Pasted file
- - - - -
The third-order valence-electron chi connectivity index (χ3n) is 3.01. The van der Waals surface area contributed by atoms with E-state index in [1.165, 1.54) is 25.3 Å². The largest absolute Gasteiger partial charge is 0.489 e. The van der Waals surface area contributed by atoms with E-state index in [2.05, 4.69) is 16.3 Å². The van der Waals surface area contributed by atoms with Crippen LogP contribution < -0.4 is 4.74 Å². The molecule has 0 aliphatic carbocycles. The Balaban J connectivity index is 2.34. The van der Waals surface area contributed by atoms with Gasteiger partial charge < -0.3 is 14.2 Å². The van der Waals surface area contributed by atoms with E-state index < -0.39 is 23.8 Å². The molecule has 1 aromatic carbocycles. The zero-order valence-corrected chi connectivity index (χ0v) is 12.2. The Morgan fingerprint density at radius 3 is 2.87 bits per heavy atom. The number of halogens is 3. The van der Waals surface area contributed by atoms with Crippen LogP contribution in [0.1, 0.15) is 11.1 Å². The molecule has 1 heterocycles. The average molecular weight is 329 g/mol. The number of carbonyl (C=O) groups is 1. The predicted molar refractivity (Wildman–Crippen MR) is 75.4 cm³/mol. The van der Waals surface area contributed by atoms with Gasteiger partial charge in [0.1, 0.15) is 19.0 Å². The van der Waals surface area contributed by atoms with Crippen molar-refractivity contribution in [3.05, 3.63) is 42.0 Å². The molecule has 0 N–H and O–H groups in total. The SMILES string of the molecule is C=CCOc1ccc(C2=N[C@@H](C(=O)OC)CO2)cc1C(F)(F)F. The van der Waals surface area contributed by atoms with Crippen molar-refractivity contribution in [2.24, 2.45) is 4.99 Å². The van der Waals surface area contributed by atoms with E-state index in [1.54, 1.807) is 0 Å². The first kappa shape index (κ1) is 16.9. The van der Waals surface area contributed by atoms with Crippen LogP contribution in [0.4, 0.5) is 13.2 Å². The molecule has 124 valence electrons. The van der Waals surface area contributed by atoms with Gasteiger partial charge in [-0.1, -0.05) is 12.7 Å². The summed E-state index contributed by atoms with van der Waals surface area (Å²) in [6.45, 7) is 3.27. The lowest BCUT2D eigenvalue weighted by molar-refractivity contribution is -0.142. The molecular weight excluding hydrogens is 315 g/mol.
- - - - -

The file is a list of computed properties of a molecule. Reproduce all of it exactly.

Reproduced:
The third-order valence-electron chi connectivity index (χ3n) is 3.01. The van der Waals surface area contributed by atoms with E-state index in [1.165, 1.54) is 25.3 Å². The largest absolute Gasteiger partial charge is 0.489 e. The van der Waals surface area contributed by atoms with E-state index in [2.05, 4.69) is 16.3 Å². The van der Waals surface area contributed by atoms with Crippen LogP contribution < -0.4 is 4.74 Å². The molecule has 0 aliphatic carbocycles. The Balaban J connectivity index is 2.34. The van der Waals surface area contributed by atoms with Gasteiger partial charge < -0.3 is 14.2 Å². The van der Waals surface area contributed by atoms with E-state index < -0.39 is 23.8 Å². The molecule has 1 aromatic carbocycles. The zero-order valence-corrected chi connectivity index (χ0v) is 12.2. The Morgan fingerprint density at radius 3 is 2.87 bits per heavy atom. The number of halogens is 3. The van der Waals surface area contributed by atoms with Crippen LogP contribution in [0.1, 0.15) is 11.1 Å². The molecule has 1 heterocycles. The average molecular weight is 329 g/mol. The number of carbonyl (C=O) groups is 1. The predicted molar refractivity (Wildman–Crippen MR) is 75.4 cm³/mol. The van der Waals surface area contributed by atoms with Gasteiger partial charge in [0.1, 0.15) is 19.0 Å². The van der Waals surface area contributed by atoms with Crippen molar-refractivity contribution in [3.05, 3.63) is 42.0 Å². The molecule has 0 N–H and O–H groups in total. The SMILES string of the molecule is C=CCOc1ccc(C2=N[C@@H](C(=O)OC)CO2)cc1C(F)(F)F. The van der Waals surface area contributed by atoms with Crippen molar-refractivity contribution in [2.24, 2.45) is 4.99 Å². The van der Waals surface area contributed by atoms with E-state index in [1.54, 1.807) is 0 Å². The first kappa shape index (κ1) is 16.9. The van der Waals surface area contributed by atoms with Crippen LogP contribution in [0.4, 0.5) is 13.2 Å². The molecule has 124 valence electrons. The van der Waals surface area contributed by atoms with Gasteiger partial charge in [-0.1, -0.05) is 12.7 Å². The summed E-state index contributed by atoms with van der Waals surface area (Å²) in [6.45, 7) is 3.27. The lowest BCUT2D eigenvalue weighted by molar-refractivity contribution is -0.142. The molecular weight excluding hydrogens is 315 g/mol.